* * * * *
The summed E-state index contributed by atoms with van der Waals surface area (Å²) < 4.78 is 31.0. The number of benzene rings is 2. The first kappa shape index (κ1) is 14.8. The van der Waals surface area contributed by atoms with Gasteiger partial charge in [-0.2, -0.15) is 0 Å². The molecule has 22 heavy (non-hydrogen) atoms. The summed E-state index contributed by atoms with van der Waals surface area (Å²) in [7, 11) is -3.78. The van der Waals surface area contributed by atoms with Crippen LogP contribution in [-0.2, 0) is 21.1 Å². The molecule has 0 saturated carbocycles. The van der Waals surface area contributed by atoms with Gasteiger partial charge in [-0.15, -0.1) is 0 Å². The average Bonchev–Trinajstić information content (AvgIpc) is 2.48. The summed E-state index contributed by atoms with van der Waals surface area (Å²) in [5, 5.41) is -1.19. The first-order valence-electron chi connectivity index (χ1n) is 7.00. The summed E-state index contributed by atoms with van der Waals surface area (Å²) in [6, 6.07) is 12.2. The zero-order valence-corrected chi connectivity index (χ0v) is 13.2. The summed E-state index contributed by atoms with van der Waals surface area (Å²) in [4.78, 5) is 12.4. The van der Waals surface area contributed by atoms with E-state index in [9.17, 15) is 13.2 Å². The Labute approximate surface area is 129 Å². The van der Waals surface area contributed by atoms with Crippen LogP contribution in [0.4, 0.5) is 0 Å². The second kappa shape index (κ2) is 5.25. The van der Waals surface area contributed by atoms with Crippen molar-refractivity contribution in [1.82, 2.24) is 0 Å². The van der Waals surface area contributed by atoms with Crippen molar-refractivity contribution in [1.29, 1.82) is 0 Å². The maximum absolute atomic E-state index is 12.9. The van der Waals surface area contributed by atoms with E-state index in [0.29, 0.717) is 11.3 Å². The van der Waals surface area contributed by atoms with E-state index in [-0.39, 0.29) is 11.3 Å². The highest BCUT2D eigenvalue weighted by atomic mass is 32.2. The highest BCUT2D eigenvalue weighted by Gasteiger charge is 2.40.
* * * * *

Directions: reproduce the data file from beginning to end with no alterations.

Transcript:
The summed E-state index contributed by atoms with van der Waals surface area (Å²) < 4.78 is 31.0. The number of benzene rings is 2. The first kappa shape index (κ1) is 14.8. The van der Waals surface area contributed by atoms with Gasteiger partial charge in [-0.2, -0.15) is 0 Å². The molecule has 22 heavy (non-hydrogen) atoms. The summed E-state index contributed by atoms with van der Waals surface area (Å²) in [7, 11) is -3.78. The van der Waals surface area contributed by atoms with Crippen LogP contribution in [-0.2, 0) is 21.1 Å². The molecule has 0 saturated carbocycles. The van der Waals surface area contributed by atoms with Gasteiger partial charge in [-0.15, -0.1) is 0 Å². The average Bonchev–Trinajstić information content (AvgIpc) is 2.48. The summed E-state index contributed by atoms with van der Waals surface area (Å²) in [5, 5.41) is -1.19. The first-order valence-electron chi connectivity index (χ1n) is 7.00. The summed E-state index contributed by atoms with van der Waals surface area (Å²) in [6, 6.07) is 12.2. The zero-order valence-corrected chi connectivity index (χ0v) is 13.2. The summed E-state index contributed by atoms with van der Waals surface area (Å²) in [4.78, 5) is 12.4. The van der Waals surface area contributed by atoms with E-state index in [9.17, 15) is 13.2 Å². The Labute approximate surface area is 129 Å². The van der Waals surface area contributed by atoms with Crippen LogP contribution in [0.4, 0.5) is 0 Å². The second kappa shape index (κ2) is 5.25. The van der Waals surface area contributed by atoms with Crippen molar-refractivity contribution in [1.82, 2.24) is 0 Å². The van der Waals surface area contributed by atoms with Crippen molar-refractivity contribution in [1.29, 1.82) is 0 Å². The maximum absolute atomic E-state index is 12.9. The van der Waals surface area contributed by atoms with E-state index in [0.29, 0.717) is 11.3 Å². The van der Waals surface area contributed by atoms with E-state index in [-0.39, 0.29) is 11.3 Å². The highest BCUT2D eigenvalue weighted by atomic mass is 32.2. The highest BCUT2D eigenvalue weighted by Gasteiger charge is 2.40.